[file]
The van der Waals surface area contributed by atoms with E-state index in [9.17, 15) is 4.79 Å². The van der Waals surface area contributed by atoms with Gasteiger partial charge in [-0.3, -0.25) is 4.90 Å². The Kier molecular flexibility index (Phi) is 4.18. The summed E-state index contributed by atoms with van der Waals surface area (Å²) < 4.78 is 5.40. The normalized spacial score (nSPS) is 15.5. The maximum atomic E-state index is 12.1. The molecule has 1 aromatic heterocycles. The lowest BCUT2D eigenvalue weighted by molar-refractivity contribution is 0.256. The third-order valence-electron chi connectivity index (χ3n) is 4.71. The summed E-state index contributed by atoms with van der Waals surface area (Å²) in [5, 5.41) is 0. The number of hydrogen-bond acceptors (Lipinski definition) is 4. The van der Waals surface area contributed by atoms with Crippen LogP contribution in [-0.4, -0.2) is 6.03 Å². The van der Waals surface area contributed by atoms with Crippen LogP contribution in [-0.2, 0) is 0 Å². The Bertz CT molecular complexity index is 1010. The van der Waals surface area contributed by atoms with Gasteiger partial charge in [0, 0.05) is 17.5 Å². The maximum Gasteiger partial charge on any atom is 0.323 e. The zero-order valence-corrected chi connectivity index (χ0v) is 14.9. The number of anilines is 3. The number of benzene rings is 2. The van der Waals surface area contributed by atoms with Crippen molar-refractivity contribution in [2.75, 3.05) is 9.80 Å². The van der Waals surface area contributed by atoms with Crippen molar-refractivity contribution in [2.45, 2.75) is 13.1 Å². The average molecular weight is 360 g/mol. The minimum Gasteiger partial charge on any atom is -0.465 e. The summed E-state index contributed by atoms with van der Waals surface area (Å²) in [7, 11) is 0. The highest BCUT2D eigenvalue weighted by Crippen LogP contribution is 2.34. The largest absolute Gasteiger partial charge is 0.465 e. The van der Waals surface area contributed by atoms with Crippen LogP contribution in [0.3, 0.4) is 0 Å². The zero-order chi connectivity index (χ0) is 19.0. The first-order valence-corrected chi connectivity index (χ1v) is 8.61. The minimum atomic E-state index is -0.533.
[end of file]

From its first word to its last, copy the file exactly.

The van der Waals surface area contributed by atoms with E-state index in [9.17, 15) is 4.79 Å². The van der Waals surface area contributed by atoms with Gasteiger partial charge in [-0.3, -0.25) is 4.90 Å². The Kier molecular flexibility index (Phi) is 4.18. The summed E-state index contributed by atoms with van der Waals surface area (Å²) < 4.78 is 5.40. The normalized spacial score (nSPS) is 15.5. The maximum atomic E-state index is 12.1. The molecule has 1 aromatic heterocycles. The lowest BCUT2D eigenvalue weighted by molar-refractivity contribution is 0.256. The third-order valence-electron chi connectivity index (χ3n) is 4.71. The summed E-state index contributed by atoms with van der Waals surface area (Å²) in [5, 5.41) is 0. The number of hydrogen-bond acceptors (Lipinski definition) is 4. The van der Waals surface area contributed by atoms with Crippen LogP contribution in [-0.4, -0.2) is 6.03 Å². The van der Waals surface area contributed by atoms with Crippen LogP contribution in [-0.2, 0) is 0 Å². The Bertz CT molecular complexity index is 1010. The van der Waals surface area contributed by atoms with Gasteiger partial charge in [0, 0.05) is 17.5 Å². The maximum Gasteiger partial charge on any atom is 0.323 e. The zero-order valence-corrected chi connectivity index (χ0v) is 14.9. The number of anilines is 3. The number of benzene rings is 2. The van der Waals surface area contributed by atoms with Crippen molar-refractivity contribution in [2.75, 3.05) is 9.80 Å². The van der Waals surface area contributed by atoms with Crippen molar-refractivity contribution in [2.45, 2.75) is 13.1 Å². The average molecular weight is 360 g/mol. The minimum Gasteiger partial charge on any atom is -0.465 e. The summed E-state index contributed by atoms with van der Waals surface area (Å²) in [7, 11) is 0. The highest BCUT2D eigenvalue weighted by Crippen LogP contribution is 2.34. The largest absolute Gasteiger partial charge is 0.465 e. The van der Waals surface area contributed by atoms with Crippen LogP contribution in [0.3, 0.4) is 0 Å². The zero-order chi connectivity index (χ0) is 19.0. The first-order valence-corrected chi connectivity index (χ1v) is 8.61. The minimum atomic E-state index is -0.533.